The 'Body Clock' Way to Better Health
Sept. 25, 2000 -- The professor's life was out of whack. A busy woman, she was bushed by 8 or 9 p.m., but pushed herself to stay up working most nights till 11:30. Then came the aggravating part: "I'd be lying there till maybe 1, maybe 1:30, before I could finally fall asleep. The whole next day would be screwed up, performance-wise," says Pauline Rosenau, PhD, who is a management and policy science professor at three Houston universities.
Today, Rosenau quotes passages from the book that has become her health bible, The Body Clock Way to Better Health. The book taught to unlock her own personal "sleep gates" -- those windows-of-opportunity for restful sleep that occur every 90 to 120 minutes each night. As it turns out she was showing up at the sleep gate at the wrong time: She is an "extreme lark," an early riser.
Rosenau was working against her body's own natural circadian rhythms. Now, she's taking her cues from them. She saves her early morning hours for intense mental work, and leaves newspaper reading for evening. Exercise has been shifted from mornings to evenings, and lunches are lighter, so she won't be sleepy in the afternoon -- and inclined to grab a cup of coffee. She goes to bed earlier than ever before, and wakes up early, too -- just as her circadian rhythms were directing her to do all along.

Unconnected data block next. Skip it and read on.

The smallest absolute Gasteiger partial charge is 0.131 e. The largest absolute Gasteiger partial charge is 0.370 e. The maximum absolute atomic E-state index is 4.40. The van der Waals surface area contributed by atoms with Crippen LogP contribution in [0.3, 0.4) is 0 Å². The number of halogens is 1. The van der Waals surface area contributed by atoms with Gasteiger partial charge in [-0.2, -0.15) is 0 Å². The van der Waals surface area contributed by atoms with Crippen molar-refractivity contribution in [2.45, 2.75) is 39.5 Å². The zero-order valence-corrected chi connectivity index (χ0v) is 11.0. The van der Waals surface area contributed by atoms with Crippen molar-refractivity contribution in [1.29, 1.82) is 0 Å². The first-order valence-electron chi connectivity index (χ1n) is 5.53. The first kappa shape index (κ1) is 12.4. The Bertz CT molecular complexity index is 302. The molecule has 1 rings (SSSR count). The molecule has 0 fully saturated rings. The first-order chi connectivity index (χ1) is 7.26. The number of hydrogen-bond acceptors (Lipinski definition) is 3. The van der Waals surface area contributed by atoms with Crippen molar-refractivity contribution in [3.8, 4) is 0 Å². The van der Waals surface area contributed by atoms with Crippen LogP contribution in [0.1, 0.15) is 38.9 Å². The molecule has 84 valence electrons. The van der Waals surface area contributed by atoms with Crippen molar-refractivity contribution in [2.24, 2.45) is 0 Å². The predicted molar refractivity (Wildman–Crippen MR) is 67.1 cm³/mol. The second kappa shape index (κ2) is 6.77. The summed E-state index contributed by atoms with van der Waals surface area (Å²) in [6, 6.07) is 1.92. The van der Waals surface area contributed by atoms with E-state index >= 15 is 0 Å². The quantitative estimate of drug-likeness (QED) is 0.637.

"It's the best I've felt in 10 years," she tells WebMD. "And it's not just feeling better ... it's productivity. I'm getting so much more done."
Most women grow up somewhat in sync with their biological clocks -- gaining a fine-tuned sense of when to expect monthly weight gain, moodiness, pimples. Get close to age 30, and that translates into the tick-tick-ticking of the biological clock.
The Body Clock takes a closer look at this internal clock, saying that a great body of research indicates that our biological rhythms -- both men's and women's -- are in a constant state of flux, adjusting every minute, every hour, says Michael Smolensky, PhD, the book's lead author.
It's based on a science called chronomedicine, which holds that this ebb and flow vastly affects your blood pressure, heart rate -- all manner of bodily processes and disease symptoms -- and can guide doctors to optimal treatment times, Smolensky tells WebMD.
"By paying attention to our body clocks, our body rhythms -- which includes 24-hour rhythms, women's menstrual cycle rhythms, and even annual rhythms -- we can achieve better health, we can understand the rhythm of alertness, we can better prevent and treat illness," Smolensky tells WebMD. "This biological clock controls when we're sleepy, when we're alert, when the symptoms of our diseases are going to be most and least intense. It will affect how we respond to medications in terms of their therapeutic efficiency and their side effects."